FTSE’s bargain basement: Foreign buyers are snapping up valuable UK assets on the cheap, says ALEX BRUMMER
Barely a week passes when the discount on share valuations on the London Stock Exchange (LSE) doesn’t result in an overseas takeover and shrinkage in the overall size of the market.
Last week minority holders approved the £10billion sale of software pioneer Aveva to France’s Schneider Electric.
It was followed shortly afterwards by the swoop by Germany’s privately owned Saria on Scottish-based sausage skin maker Devro for £540million.
National assets: The disappearance of companies from the FTSE is one part of a broader dialogue about the relative values of the LSE and the Paris Bourse
There are strong reasons why both deals are worthy of political challenge.
The deal for Aveva opens the possibility of technology transfer at a time when the Government wants the UK to be the next Silicon Valley.
That can never happen if the tech crown jewels Arm, Ultra Electronics, Meggitt, Inmarsat and Aveva, all with deep roots here, are disposed of with cursory scrutiny.
Similarly, it is hard to think that the Scottish Parliament can view with any equanimity the loss of a valuable food supply chain group to a privately controlled German company where visibility will be negligible.
The disappearance of companies from the FTSE, which picked up great momentum in the Noughties, is just one part of a broader dialogue about the relative values of the LSE and the Paris Bourse.
Analysis by Refinitiv suggests that the data is more complex than presented.
The equity valuation of the London market may have diminished faster than that of Paris since 2020 but initial public offerings in London and share dealings easily outpace those in France.
Last year London recorded its second-largest number of flotations since 2007 and this year the LSE has seen 41 debuts with a total value of more than £1billion, against £410miliion in Paris.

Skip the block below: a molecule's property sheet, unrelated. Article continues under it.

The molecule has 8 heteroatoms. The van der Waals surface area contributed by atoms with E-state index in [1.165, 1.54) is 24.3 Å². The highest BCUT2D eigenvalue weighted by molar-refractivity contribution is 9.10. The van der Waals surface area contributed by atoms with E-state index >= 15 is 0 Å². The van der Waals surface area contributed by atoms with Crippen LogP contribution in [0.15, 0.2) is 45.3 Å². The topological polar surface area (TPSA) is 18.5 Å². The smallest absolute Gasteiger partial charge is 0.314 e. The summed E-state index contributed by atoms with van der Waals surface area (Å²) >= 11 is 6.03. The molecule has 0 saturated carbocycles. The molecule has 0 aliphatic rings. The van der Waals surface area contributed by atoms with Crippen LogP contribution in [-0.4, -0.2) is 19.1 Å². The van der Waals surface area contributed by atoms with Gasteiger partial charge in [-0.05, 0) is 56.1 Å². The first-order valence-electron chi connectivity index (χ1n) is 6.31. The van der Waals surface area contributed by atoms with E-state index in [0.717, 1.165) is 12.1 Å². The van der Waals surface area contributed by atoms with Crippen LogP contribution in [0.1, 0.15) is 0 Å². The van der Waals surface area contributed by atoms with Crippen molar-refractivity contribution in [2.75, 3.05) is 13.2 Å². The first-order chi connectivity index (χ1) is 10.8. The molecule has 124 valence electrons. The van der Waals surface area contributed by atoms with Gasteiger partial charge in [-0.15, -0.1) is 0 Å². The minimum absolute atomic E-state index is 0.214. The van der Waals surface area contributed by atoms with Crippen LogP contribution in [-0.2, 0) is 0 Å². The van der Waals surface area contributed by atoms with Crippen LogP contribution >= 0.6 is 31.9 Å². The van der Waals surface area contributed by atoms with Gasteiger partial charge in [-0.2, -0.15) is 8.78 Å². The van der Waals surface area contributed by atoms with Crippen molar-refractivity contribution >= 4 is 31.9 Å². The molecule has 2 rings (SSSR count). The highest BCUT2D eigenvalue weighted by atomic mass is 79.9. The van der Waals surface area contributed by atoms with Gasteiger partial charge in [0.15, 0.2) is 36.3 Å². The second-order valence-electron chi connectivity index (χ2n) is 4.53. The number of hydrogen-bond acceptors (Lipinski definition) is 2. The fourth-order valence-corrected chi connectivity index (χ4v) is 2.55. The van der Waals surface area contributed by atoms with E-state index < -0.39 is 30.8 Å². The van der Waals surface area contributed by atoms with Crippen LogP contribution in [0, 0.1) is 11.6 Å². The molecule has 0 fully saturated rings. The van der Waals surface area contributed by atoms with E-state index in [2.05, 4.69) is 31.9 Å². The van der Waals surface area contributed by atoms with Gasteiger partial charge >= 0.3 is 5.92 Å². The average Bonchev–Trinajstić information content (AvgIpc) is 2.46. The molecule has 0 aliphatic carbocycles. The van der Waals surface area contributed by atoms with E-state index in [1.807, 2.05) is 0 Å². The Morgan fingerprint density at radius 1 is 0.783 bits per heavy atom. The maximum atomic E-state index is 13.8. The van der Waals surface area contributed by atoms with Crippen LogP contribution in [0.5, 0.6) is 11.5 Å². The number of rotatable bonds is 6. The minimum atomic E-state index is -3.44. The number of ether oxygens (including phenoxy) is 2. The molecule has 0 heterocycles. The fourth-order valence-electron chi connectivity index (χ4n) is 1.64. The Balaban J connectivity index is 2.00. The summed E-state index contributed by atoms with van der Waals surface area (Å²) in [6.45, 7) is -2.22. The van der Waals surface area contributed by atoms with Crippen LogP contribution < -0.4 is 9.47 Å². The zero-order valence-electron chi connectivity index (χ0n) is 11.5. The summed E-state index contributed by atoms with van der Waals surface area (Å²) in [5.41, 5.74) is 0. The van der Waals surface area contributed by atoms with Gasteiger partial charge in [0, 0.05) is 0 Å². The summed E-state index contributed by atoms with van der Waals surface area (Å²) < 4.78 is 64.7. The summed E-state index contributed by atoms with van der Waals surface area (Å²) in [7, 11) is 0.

A big difference between the two is the free float of shares. Paris is dominated by the luxury goods firms, such as 50 per cent Arnault family-controlled LVMH.
Across the French market the free float for bigger firms stands at 70 per cent and for smaller outfits 50 per cent.
This contrasts with the free float of 90 per cent in the City. This means London is a far more liquid market and there are fewer tightly held barriers to be overcome for foreign and private equity bidders.
When it comes to dividends, London is a big winner, with payouts in the third quarter of this year at £23.9billion – more than seven times the distribution on French stocks.
Other factors explaining France’s current paper victory include suspension from trading in London of dozens of Russian-controlled enterprises worth billions of dollars.
What is inescapable is the discount on London shares relative to other world markets. It has grown to 35 per cent since the 2016 Brexit referendum.
Buyers such as Schneider and the German Rethmann family may be paying a premium to languishing share valuations.
But they are still winning control of valuable UK assets at cyber-Monday bargain prices.
There is a tradition of predicting the worst holiday season ever for retailers.
The problems of niche players, such as Joules and, in latest trading, Superdry (down 17.2 per cent), may not reflect the broader market.
High street bellwether M&S is reasonably buoyant about prospects, contrary to suggestions of an inventory build-up. Stock levels are below pre-Covid levels.
Indeed, the latest Springboard data, measuring footfall, shows it was actually 9.3 per cent up across all UK destinations on Friday, with shopping centres reporting a 16.8 per cent boost on last year.
Sunday was also busy. As far as store visits are concerned the cost of living crisis is not making much difference as yet.
A gloomier view comes from the CBI, which says that higher prices ‘grind away at consumers’.
There is no way of wishing away 11.1 per cent inflation. But the determination of some organisations to see everything through a glass darkly is undiminished. Remember all those locked-up Covid savings?
Good to talk
Amid the union disputes, a small chink of light from BT which has reached a settlement covering all but the highest-paid.
The deal has been delivered in co-operation with the Communication Workers Union and is part of reforms which seek £3billion in cost savings by 2025.
Chief executive Phil Jansen should now focus on rolling out fibre broadband to the door.